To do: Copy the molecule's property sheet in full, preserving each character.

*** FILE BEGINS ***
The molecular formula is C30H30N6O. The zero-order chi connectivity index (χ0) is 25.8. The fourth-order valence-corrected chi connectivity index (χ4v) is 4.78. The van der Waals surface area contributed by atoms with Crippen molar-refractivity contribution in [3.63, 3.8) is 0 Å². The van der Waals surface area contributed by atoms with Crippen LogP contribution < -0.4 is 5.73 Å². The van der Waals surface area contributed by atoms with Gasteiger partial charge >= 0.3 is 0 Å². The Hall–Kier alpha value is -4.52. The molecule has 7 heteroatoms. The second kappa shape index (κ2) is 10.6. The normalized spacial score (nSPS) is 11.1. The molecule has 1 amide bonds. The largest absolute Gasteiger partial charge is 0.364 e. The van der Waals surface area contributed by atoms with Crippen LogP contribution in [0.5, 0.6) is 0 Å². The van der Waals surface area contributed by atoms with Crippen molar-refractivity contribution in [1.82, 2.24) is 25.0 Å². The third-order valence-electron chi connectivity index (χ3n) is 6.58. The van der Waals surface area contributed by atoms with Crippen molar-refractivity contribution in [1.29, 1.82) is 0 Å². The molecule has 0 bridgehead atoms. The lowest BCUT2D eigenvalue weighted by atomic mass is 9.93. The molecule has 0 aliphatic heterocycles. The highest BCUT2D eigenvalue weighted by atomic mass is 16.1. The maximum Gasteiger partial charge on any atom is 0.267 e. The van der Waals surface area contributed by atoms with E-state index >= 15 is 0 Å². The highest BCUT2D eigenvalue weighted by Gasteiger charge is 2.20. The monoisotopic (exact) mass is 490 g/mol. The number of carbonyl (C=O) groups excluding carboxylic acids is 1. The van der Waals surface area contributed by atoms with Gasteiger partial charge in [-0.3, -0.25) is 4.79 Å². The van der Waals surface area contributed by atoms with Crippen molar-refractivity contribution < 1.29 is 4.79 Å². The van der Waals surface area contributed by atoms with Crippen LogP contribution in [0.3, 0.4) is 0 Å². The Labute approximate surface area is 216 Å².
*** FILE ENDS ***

The molecular formula is C30H30N6O. The zero-order chi connectivity index (χ0) is 25.8. The fourth-order valence-corrected chi connectivity index (χ4v) is 4.78. The van der Waals surface area contributed by atoms with Crippen molar-refractivity contribution in [3.63, 3.8) is 0 Å². The van der Waals surface area contributed by atoms with Crippen LogP contribution < -0.4 is 5.73 Å². The van der Waals surface area contributed by atoms with Gasteiger partial charge >= 0.3 is 0 Å². The Hall–Kier alpha value is -4.52. The molecule has 7 heteroatoms. The second kappa shape index (κ2) is 10.6. The normalized spacial score (nSPS) is 11.1. The molecule has 1 amide bonds. The largest absolute Gasteiger partial charge is 0.364 e. The van der Waals surface area contributed by atoms with Crippen LogP contribution in [0.5, 0.6) is 0 Å². The van der Waals surface area contributed by atoms with Crippen molar-refractivity contribution in [1.82, 2.24) is 25.0 Å². The third-order valence-electron chi connectivity index (χ3n) is 6.58. The van der Waals surface area contributed by atoms with Crippen molar-refractivity contribution in [1.29, 1.82) is 0 Å². The molecule has 0 bridgehead atoms. The lowest BCUT2D eigenvalue weighted by atomic mass is 9.93. The molecule has 0 aliphatic heterocycles. The highest BCUT2D eigenvalue weighted by atomic mass is 16.1. The maximum Gasteiger partial charge on any atom is 0.267 e. The van der Waals surface area contributed by atoms with E-state index >= 15 is 0 Å². The highest BCUT2D eigenvalue weighted by Gasteiger charge is 2.20. The monoisotopic (exact) mass is 490 g/mol. The number of carbonyl (C=O) groups excluding carboxylic acids is 1. The van der Waals surface area contributed by atoms with Gasteiger partial charge in [-0.3, -0.25) is 4.79 Å². The van der Waals surface area contributed by atoms with Crippen molar-refractivity contribution < 1.29 is 4.79 Å². The van der Waals surface area contributed by atoms with Crippen LogP contribution in [0.3, 0.4) is 0 Å². The Labute approximate surface area is 216 Å².